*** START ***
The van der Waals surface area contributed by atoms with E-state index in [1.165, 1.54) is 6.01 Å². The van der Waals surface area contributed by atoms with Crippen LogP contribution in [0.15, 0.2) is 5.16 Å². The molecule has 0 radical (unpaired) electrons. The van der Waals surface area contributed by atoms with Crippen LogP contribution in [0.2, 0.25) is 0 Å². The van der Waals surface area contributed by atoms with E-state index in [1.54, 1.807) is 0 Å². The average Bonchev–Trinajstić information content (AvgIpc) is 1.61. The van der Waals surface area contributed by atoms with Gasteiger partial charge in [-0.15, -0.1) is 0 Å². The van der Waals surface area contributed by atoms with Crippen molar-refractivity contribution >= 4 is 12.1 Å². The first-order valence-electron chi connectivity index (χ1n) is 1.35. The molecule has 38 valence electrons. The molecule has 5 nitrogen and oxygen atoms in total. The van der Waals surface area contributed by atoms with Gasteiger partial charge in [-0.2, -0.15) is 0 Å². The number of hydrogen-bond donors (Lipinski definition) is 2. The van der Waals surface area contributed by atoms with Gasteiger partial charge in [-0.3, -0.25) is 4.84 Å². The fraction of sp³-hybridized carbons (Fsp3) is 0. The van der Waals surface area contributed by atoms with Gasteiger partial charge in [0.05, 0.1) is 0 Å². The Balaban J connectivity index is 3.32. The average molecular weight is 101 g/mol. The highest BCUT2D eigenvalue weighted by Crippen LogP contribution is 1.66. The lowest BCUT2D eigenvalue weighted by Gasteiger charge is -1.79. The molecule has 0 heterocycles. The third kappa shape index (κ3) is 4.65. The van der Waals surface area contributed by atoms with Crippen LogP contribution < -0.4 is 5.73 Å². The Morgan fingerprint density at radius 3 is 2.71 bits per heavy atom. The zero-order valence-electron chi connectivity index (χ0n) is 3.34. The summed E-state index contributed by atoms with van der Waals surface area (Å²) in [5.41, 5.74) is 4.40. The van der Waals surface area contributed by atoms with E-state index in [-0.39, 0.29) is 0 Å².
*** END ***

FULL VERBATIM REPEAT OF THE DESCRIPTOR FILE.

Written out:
The van der Waals surface area contributed by atoms with E-state index in [1.165, 1.54) is 6.01 Å². The van der Waals surface area contributed by atoms with Crippen LogP contribution in [0.15, 0.2) is 5.16 Å². The molecule has 0 radical (unpaired) electrons. The van der Waals surface area contributed by atoms with Crippen LogP contribution in [0.2, 0.25) is 0 Å². The van der Waals surface area contributed by atoms with E-state index in [1.54, 1.807) is 0 Å². The average Bonchev–Trinajstić information content (AvgIpc) is 1.61. The van der Waals surface area contributed by atoms with Gasteiger partial charge in [-0.15, -0.1) is 0 Å². The van der Waals surface area contributed by atoms with Crippen molar-refractivity contribution >= 4 is 12.1 Å². The first-order valence-electron chi connectivity index (χ1n) is 1.35. The molecule has 38 valence electrons. The molecule has 5 nitrogen and oxygen atoms in total. The van der Waals surface area contributed by atoms with Gasteiger partial charge in [-0.2, -0.15) is 0 Å². The number of hydrogen-bond donors (Lipinski definition) is 2. The van der Waals surface area contributed by atoms with Gasteiger partial charge in [-0.3, -0.25) is 4.84 Å². The fraction of sp³-hybridized carbons (Fsp3) is 0. The van der Waals surface area contributed by atoms with Gasteiger partial charge in [0.05, 0.1) is 0 Å². The Balaban J connectivity index is 3.32. The average molecular weight is 101 g/mol. The highest BCUT2D eigenvalue weighted by Crippen LogP contribution is 1.66. The lowest BCUT2D eigenvalue weighted by Gasteiger charge is -1.79. The molecule has 0 heterocycles. The third kappa shape index (κ3) is 4.65. The van der Waals surface area contributed by atoms with Crippen LogP contribution < -0.4 is 5.73 Å². The Morgan fingerprint density at radius 3 is 2.71 bits per heavy atom. The zero-order valence-electron chi connectivity index (χ0n) is 3.34. The summed E-state index contributed by atoms with van der Waals surface area (Å²) in [5.41, 5.74) is 4.40. The van der Waals surface area contributed by atoms with E-state index in [-0.39, 0.29) is 0 Å².